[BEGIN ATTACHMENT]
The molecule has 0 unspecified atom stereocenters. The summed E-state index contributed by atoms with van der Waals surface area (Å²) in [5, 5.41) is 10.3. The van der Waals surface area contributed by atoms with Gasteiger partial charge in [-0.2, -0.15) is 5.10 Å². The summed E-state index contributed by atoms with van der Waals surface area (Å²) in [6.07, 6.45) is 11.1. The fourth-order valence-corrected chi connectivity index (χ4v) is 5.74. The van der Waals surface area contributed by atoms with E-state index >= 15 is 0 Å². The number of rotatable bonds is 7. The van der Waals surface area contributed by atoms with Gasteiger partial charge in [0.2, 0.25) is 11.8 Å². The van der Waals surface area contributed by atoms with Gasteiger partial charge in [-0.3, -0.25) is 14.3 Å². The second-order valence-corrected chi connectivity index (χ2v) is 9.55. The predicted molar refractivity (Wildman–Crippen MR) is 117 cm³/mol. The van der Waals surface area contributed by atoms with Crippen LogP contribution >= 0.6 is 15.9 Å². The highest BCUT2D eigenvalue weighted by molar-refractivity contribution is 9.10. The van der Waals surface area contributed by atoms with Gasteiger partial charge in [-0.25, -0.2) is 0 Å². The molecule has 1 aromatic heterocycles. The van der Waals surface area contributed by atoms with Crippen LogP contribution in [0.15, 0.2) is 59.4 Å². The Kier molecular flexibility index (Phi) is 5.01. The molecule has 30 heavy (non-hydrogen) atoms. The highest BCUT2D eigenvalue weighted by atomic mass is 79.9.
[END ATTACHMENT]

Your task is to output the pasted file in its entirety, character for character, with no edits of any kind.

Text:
The molecule has 0 unspecified atom stereocenters. The summed E-state index contributed by atoms with van der Waals surface area (Å²) in [5, 5.41) is 10.3. The van der Waals surface area contributed by atoms with Gasteiger partial charge in [-0.2, -0.15) is 5.10 Å². The summed E-state index contributed by atoms with van der Waals surface area (Å²) in [6.07, 6.45) is 11.1. The fourth-order valence-corrected chi connectivity index (χ4v) is 5.74. The van der Waals surface area contributed by atoms with E-state index >= 15 is 0 Å². The number of rotatable bonds is 7. The van der Waals surface area contributed by atoms with Gasteiger partial charge in [0.2, 0.25) is 11.8 Å². The van der Waals surface area contributed by atoms with Gasteiger partial charge in [-0.3, -0.25) is 14.3 Å². The second-order valence-corrected chi connectivity index (χ2v) is 9.55. The predicted molar refractivity (Wildman–Crippen MR) is 117 cm³/mol. The van der Waals surface area contributed by atoms with Crippen LogP contribution >= 0.6 is 15.9 Å². The highest BCUT2D eigenvalue weighted by molar-refractivity contribution is 9.10. The van der Waals surface area contributed by atoms with Gasteiger partial charge in [-0.25, -0.2) is 0 Å². The molecule has 1 aromatic heterocycles. The van der Waals surface area contributed by atoms with Crippen LogP contribution in [0.15, 0.2) is 59.4 Å². The Kier molecular flexibility index (Phi) is 5.01. The molecule has 30 heavy (non-hydrogen) atoms. The highest BCUT2D eigenvalue weighted by atomic mass is 79.9.